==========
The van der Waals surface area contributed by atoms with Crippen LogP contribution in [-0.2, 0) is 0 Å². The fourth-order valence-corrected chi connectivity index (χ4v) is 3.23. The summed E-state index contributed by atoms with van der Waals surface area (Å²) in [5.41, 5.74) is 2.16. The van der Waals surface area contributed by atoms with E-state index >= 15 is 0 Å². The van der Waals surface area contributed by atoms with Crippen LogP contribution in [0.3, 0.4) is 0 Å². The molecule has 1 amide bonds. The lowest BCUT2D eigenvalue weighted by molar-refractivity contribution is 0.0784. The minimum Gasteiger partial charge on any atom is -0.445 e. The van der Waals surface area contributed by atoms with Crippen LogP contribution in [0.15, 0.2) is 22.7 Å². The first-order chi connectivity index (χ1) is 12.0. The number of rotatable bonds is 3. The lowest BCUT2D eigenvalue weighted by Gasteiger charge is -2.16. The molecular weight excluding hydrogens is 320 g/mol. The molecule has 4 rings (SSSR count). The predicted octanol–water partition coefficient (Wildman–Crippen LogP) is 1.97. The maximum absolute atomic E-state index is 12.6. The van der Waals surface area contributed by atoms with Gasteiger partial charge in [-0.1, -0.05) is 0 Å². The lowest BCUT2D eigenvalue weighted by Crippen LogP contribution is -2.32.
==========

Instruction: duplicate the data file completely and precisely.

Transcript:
The van der Waals surface area contributed by atoms with Crippen LogP contribution in [-0.2, 0) is 0 Å². The fourth-order valence-corrected chi connectivity index (χ4v) is 3.23. The summed E-state index contributed by atoms with van der Waals surface area (Å²) in [5.41, 5.74) is 2.16. The van der Waals surface area contributed by atoms with E-state index >= 15 is 0 Å². The van der Waals surface area contributed by atoms with Crippen LogP contribution in [0.3, 0.4) is 0 Å². The molecule has 1 amide bonds. The lowest BCUT2D eigenvalue weighted by molar-refractivity contribution is 0.0784. The minimum Gasteiger partial charge on any atom is -0.445 e. The van der Waals surface area contributed by atoms with Crippen LogP contribution in [0.15, 0.2) is 22.7 Å². The first-order chi connectivity index (χ1) is 12.0. The number of rotatable bonds is 3. The lowest BCUT2D eigenvalue weighted by Gasteiger charge is -2.16. The molecular weight excluding hydrogens is 320 g/mol. The molecule has 4 rings (SSSR count). The predicted octanol–water partition coefficient (Wildman–Crippen LogP) is 1.97. The maximum absolute atomic E-state index is 12.6. The van der Waals surface area contributed by atoms with Gasteiger partial charge in [-0.1, -0.05) is 0 Å². The lowest BCUT2D eigenvalue weighted by Crippen LogP contribution is -2.32.